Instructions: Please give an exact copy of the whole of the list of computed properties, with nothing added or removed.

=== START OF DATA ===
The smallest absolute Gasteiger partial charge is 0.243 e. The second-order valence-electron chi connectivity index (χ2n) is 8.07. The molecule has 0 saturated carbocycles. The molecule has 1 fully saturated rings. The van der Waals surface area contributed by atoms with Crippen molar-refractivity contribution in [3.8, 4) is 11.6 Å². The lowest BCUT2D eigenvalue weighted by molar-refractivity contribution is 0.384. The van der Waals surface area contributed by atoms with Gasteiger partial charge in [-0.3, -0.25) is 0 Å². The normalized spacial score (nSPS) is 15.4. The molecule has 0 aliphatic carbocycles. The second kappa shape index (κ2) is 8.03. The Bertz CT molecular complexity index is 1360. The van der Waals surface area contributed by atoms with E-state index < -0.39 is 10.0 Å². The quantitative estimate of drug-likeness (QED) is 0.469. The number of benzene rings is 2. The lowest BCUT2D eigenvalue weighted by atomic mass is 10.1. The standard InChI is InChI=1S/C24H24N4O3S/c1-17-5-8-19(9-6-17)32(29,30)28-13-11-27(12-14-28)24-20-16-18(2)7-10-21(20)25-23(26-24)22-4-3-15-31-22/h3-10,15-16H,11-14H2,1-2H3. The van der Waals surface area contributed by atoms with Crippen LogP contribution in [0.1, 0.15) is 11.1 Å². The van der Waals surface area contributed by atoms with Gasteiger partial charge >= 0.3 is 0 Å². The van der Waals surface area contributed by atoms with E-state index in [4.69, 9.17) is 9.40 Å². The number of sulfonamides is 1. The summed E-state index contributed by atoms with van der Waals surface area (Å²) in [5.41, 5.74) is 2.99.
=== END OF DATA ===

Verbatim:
The smallest absolute Gasteiger partial charge is 0.243 e. The second-order valence-electron chi connectivity index (χ2n) is 8.07. The molecule has 0 saturated carbocycles. The molecule has 1 fully saturated rings. The van der Waals surface area contributed by atoms with Crippen molar-refractivity contribution in [3.8, 4) is 11.6 Å². The lowest BCUT2D eigenvalue weighted by molar-refractivity contribution is 0.384. The van der Waals surface area contributed by atoms with Gasteiger partial charge in [-0.3, -0.25) is 0 Å². The normalized spacial score (nSPS) is 15.4. The molecule has 0 aliphatic carbocycles. The second kappa shape index (κ2) is 8.03. The Bertz CT molecular complexity index is 1360. The van der Waals surface area contributed by atoms with E-state index < -0.39 is 10.0 Å². The quantitative estimate of drug-likeness (QED) is 0.469. The number of benzene rings is 2. The lowest BCUT2D eigenvalue weighted by atomic mass is 10.1. The standard InChI is InChI=1S/C24H24N4O3S/c1-17-5-8-19(9-6-17)32(29,30)28-13-11-27(12-14-28)24-20-16-18(2)7-10-21(20)25-23(26-24)22-4-3-15-31-22/h3-10,15-16H,11-14H2,1-2H3. The van der Waals surface area contributed by atoms with Crippen LogP contribution in [0.1, 0.15) is 11.1 Å². The van der Waals surface area contributed by atoms with Gasteiger partial charge >= 0.3 is 0 Å². The van der Waals surface area contributed by atoms with E-state index in [4.69, 9.17) is 9.40 Å². The number of sulfonamides is 1. The summed E-state index contributed by atoms with van der Waals surface area (Å²) in [5.41, 5.74) is 2.99.